Google is reportedly keeping tabs to how its users interact with rival Android apps, selectively monitoring how the users interact with non-Google apps via an internal program to make its own products better.
According to a report in The Information, an internal program at Google known as "Android Lockbox" gives employees access to data on how Android users interact with popular, non-Google apps like TikTok, Facebook and Instagram.
"When YouTube was planning the rollout of its rival to TikTok in India earlier this month, employees turned to a valuable source of market research: how people in the country were using TikTok and its competitors on Android", the report claimed.
The program works via Google Mobile Services (GMS). The Google employees can reportedly see "sensitive" data about other apps, including how often they're opened and for how long they're used. Google-owned YouTube is working on a TikTok rival called Shorts, to be introduced by the end of this year.
"In some cases, such as YouTube in India, this data helps Google advance its own competing apps, say the people, all of whom requested anonymity to speak freely," the report added.
"Google is also thought to have used the internal program to plan the launch of its TikTok competitor called Shorts", according to the report.
"Android Lockbox" works after Google users agree to share information as part of the Android setup process.
Users are told that this data allows Google to offer a more personalised experience. According to the report, it also provides data for competitive research. Google admitted that it has access to usage data from rival apps.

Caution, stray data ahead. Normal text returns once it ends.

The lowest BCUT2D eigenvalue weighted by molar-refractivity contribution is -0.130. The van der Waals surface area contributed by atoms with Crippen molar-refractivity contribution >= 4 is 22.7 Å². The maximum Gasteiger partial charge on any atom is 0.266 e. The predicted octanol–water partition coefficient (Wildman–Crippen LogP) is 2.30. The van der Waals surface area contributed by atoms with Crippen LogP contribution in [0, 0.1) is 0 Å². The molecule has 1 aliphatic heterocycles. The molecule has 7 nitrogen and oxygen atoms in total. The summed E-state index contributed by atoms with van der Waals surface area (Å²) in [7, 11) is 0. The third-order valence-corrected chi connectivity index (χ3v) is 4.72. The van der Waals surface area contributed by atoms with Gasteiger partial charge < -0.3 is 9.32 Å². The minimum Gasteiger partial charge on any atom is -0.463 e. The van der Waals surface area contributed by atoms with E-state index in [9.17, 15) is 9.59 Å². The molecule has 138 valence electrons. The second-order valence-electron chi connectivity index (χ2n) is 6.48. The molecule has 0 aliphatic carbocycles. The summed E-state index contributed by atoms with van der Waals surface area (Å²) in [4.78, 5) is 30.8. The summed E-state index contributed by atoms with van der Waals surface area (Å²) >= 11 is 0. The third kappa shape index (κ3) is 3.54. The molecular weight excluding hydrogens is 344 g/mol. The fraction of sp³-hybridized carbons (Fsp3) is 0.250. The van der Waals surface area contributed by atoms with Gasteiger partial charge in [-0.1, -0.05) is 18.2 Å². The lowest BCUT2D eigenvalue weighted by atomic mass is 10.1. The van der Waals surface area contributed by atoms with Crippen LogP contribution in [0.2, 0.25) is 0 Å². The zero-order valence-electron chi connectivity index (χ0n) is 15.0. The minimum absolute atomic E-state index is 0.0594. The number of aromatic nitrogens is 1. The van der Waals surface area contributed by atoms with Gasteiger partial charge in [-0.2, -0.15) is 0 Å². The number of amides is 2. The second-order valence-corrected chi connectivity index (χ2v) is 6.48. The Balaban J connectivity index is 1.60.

A Google spokesperson told The Verge in a statement: "Since 2014, the Android App Usage Data API has been used by Google and Android developers who have been authorized by Android OEMs or users to access basic data about app usage -- such as how often apps are opened -- to analyze and improve services".
"The API doesn't obtain any information about the in-app activity and our collection of this data is disclosed to and controllable by users," the spokesperson was quoted as saying.
The US government is set to grill Google along with other tech giants over its dominance in their fields of Search and anti-market practices. The panel announced its antitrust probe into the tech giants in June last year.
Google isn't the only company that's been accused of such data gathering practices. In 2017, The Wall Street Journal reported that Facebook used a VPN service called Onavo to monitor rival services.
Onavo Protect -- a Facebook's software that was going to get the functionality -- was billed as a piece of VPN software. Onavo was used primarily to gather information about what other apps Facebook users were using on their mobile devices. The app was shut down in 2019.